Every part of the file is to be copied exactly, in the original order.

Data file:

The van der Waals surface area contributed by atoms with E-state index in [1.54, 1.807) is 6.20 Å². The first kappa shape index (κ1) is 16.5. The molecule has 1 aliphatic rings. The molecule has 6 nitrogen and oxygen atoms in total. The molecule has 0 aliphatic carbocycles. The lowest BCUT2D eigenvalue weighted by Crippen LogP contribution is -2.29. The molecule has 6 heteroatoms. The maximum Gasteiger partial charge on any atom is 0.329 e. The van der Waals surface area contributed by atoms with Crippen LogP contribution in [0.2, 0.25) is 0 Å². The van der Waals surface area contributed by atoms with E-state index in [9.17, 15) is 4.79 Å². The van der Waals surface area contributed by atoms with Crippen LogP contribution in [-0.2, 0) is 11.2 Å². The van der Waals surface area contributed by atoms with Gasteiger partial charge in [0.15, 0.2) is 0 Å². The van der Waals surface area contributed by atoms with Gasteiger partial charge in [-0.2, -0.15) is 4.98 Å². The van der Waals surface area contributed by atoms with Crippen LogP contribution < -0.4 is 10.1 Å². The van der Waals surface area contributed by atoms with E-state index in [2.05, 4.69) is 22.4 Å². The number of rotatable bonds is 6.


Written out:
The van der Waals surface area contributed by atoms with E-state index in [1.54, 1.807) is 6.20 Å². The first kappa shape index (κ1) is 16.5. The molecule has 1 aliphatic rings. The molecule has 6 nitrogen and oxygen atoms in total. The molecule has 0 aliphatic carbocycles. The lowest BCUT2D eigenvalue weighted by Crippen LogP contribution is -2.29. The molecule has 6 heteroatoms. The maximum Gasteiger partial charge on any atom is 0.329 e. The van der Waals surface area contributed by atoms with Crippen LogP contribution in [0.2, 0.25) is 0 Å². The van der Waals surface area contributed by atoms with E-state index in [9.17, 15) is 4.79 Å². The van der Waals surface area contributed by atoms with Crippen LogP contribution in [-0.2, 0) is 11.2 Å². The van der Waals surface area contributed by atoms with Gasteiger partial charge in [0.15, 0.2) is 0 Å². The van der Waals surface area contributed by atoms with Gasteiger partial charge in [-0.2, -0.15) is 4.98 Å². The van der Waals surface area contributed by atoms with Crippen LogP contribution < -0.4 is 10.1 Å². The van der Waals surface area contributed by atoms with E-state index in [2.05, 4.69) is 22.4 Å². The number of rotatable bonds is 6.